Between 27 October and 30 November, lava splashes on the bottom of the Villarica crater formed a succession of four semicircular pyroclastic cones, three of which collapsed rapidly (in terms of hours or days). Four emissions of particulate matter and / or volcanic dust and the fall of ballistic materials were recorded in the perimeter of the crater, as well as sudden variations in the viscosity of the lava.
During the month of October, a team of Japanese researchers tested a new surveillance system during their visit to Nishinoshima.
This system includes an energy-autonomous "waves glider" equipped with cameras for visual observation, a GPS wavelength gauge capable of detecting a tsunami caused by the possible collapse of the volcano, a gauge detecting earthquakes and vibrations of the air connected to a hydrophone. The collected data are transmitted in real time to a server located on the Japanese archipelago at 1000 km by satellite transmission.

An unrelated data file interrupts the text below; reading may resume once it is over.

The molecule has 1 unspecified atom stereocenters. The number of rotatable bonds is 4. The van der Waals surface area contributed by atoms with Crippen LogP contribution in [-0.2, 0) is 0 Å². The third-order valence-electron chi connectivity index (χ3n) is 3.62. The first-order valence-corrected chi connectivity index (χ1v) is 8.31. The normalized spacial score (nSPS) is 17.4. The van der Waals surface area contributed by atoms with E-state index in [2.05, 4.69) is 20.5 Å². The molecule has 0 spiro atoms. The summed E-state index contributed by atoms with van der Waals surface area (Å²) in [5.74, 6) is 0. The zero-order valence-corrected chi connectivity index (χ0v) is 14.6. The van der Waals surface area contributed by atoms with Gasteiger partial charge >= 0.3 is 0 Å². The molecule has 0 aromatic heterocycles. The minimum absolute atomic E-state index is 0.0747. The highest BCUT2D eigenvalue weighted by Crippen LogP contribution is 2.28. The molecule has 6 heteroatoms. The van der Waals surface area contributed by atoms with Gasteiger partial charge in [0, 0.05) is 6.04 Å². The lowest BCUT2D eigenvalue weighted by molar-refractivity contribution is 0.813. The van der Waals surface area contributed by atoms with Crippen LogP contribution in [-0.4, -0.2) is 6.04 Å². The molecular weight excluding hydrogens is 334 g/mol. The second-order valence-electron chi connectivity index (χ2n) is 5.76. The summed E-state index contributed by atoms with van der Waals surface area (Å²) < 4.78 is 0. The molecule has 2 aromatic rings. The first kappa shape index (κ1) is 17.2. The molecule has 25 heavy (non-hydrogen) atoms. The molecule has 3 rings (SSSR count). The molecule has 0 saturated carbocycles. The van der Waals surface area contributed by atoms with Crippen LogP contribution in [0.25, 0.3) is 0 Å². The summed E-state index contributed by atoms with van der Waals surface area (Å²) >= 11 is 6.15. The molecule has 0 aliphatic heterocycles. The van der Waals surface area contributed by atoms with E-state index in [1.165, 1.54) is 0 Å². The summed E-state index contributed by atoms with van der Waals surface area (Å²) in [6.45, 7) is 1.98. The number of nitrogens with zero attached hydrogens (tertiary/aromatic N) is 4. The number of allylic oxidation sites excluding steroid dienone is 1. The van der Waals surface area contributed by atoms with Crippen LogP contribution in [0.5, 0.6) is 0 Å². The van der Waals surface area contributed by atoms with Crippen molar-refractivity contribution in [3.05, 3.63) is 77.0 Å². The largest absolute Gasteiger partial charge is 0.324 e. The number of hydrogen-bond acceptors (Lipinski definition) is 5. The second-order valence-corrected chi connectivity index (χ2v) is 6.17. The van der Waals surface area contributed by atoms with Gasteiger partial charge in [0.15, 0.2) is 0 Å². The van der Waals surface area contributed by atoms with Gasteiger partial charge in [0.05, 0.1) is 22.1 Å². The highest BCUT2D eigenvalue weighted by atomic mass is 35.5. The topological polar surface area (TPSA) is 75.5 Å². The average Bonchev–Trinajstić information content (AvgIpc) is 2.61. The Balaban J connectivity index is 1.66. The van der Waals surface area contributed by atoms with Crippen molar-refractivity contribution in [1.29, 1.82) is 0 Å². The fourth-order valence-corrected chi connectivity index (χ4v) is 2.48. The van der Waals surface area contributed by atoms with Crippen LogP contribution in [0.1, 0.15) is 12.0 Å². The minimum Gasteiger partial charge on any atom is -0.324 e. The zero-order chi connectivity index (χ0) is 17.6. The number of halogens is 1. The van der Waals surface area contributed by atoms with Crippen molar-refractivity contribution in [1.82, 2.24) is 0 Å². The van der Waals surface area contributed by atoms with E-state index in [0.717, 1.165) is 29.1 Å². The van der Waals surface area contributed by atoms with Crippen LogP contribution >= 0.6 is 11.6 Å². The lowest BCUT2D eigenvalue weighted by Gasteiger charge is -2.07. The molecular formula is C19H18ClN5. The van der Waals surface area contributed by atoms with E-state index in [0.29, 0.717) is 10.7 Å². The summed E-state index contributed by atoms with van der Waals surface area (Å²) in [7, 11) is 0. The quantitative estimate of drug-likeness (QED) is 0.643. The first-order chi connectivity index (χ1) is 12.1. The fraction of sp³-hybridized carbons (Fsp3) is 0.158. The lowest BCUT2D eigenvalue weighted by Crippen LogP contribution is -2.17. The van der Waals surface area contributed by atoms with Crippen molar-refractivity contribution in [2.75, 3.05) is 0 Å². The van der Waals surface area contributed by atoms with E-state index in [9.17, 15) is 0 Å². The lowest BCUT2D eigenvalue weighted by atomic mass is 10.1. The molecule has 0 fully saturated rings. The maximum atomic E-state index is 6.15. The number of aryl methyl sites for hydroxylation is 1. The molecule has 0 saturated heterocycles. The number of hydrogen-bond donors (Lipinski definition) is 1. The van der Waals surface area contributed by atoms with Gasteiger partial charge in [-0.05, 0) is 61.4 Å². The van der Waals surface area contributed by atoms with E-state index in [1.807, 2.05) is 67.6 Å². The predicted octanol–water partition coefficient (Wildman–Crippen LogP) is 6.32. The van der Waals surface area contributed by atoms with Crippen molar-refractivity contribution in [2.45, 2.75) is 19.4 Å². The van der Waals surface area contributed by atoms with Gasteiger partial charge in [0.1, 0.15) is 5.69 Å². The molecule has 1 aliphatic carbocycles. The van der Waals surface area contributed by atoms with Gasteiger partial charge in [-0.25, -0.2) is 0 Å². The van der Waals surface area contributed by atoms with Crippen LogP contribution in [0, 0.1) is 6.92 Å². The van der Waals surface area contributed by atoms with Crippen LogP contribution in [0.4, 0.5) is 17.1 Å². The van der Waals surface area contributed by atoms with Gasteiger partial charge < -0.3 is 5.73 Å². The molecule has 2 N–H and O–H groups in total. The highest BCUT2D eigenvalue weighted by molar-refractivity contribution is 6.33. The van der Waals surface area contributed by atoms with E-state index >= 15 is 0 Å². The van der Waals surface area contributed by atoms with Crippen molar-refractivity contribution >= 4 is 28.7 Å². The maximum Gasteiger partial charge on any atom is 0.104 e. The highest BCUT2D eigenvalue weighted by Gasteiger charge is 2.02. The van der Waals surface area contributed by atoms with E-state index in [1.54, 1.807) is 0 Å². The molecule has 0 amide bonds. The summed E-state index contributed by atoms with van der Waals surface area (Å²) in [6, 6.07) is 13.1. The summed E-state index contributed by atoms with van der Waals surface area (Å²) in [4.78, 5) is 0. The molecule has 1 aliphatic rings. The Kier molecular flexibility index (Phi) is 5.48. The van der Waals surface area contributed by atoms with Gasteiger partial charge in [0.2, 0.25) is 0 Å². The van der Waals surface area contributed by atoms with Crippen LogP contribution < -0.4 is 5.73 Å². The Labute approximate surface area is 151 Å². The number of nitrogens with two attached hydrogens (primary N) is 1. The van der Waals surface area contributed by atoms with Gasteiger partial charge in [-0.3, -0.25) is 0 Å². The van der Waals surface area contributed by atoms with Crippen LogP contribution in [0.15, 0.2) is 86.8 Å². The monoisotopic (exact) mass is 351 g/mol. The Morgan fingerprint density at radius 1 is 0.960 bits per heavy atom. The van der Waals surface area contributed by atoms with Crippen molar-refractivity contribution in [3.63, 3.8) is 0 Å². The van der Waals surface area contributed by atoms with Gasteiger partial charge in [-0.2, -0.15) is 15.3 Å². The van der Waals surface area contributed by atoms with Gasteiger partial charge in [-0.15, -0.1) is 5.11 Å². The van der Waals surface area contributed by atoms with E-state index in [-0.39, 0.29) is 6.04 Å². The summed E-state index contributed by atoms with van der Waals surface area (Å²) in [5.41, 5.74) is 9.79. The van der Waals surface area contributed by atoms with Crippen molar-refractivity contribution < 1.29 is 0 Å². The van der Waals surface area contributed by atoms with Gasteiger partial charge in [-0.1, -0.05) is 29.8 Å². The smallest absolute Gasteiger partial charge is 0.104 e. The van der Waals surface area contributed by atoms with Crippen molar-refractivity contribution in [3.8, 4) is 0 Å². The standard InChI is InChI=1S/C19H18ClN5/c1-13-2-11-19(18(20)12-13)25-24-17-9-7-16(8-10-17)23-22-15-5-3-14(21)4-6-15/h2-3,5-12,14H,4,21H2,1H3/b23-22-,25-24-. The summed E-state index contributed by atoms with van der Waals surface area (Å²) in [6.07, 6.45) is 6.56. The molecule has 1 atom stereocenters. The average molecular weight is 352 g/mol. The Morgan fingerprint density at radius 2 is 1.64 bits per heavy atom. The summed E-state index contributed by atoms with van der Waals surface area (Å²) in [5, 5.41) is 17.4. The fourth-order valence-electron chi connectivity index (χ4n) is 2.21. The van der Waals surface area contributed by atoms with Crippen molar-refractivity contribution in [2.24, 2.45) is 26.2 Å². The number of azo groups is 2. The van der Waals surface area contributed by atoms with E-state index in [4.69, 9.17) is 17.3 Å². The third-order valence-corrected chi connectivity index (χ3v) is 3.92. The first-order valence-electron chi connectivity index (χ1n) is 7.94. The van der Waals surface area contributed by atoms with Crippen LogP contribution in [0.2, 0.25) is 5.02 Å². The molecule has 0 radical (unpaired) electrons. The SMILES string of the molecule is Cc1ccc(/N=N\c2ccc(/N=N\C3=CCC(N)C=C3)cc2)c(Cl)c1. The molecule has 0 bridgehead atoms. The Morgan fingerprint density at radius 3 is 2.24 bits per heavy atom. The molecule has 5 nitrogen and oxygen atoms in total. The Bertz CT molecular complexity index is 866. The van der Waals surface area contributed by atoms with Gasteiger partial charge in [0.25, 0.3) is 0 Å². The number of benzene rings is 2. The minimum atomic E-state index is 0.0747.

This test on Nishinoshima is the first step in the development of a monitoring system for island Japanese volcanoes.
In Iceland, the glacial lagoon of Jökulsárlón began to appear in the 1930s when the withdrawal of the Vatnajökull glacier began.
Since then, this retreat of the glacier has continued and at an accelerated rate since 1995, and will ultimately lead to the transformation of the lagoon into a fjord.
In 1890, the glacier was at 250 meters from the ocean; Today it is 7-8 km inland ... and the outlook predicts that the measurements of the lagoon could soon pass to 25 km in length over 5 km wide.
According to the physicist Helgi Björnsson, the increase in glacial shrinkage is a clear sign of global warming in Iceland, increased due to the addition of warmer waters in the lagoon at each tide.
Source: Iceland Review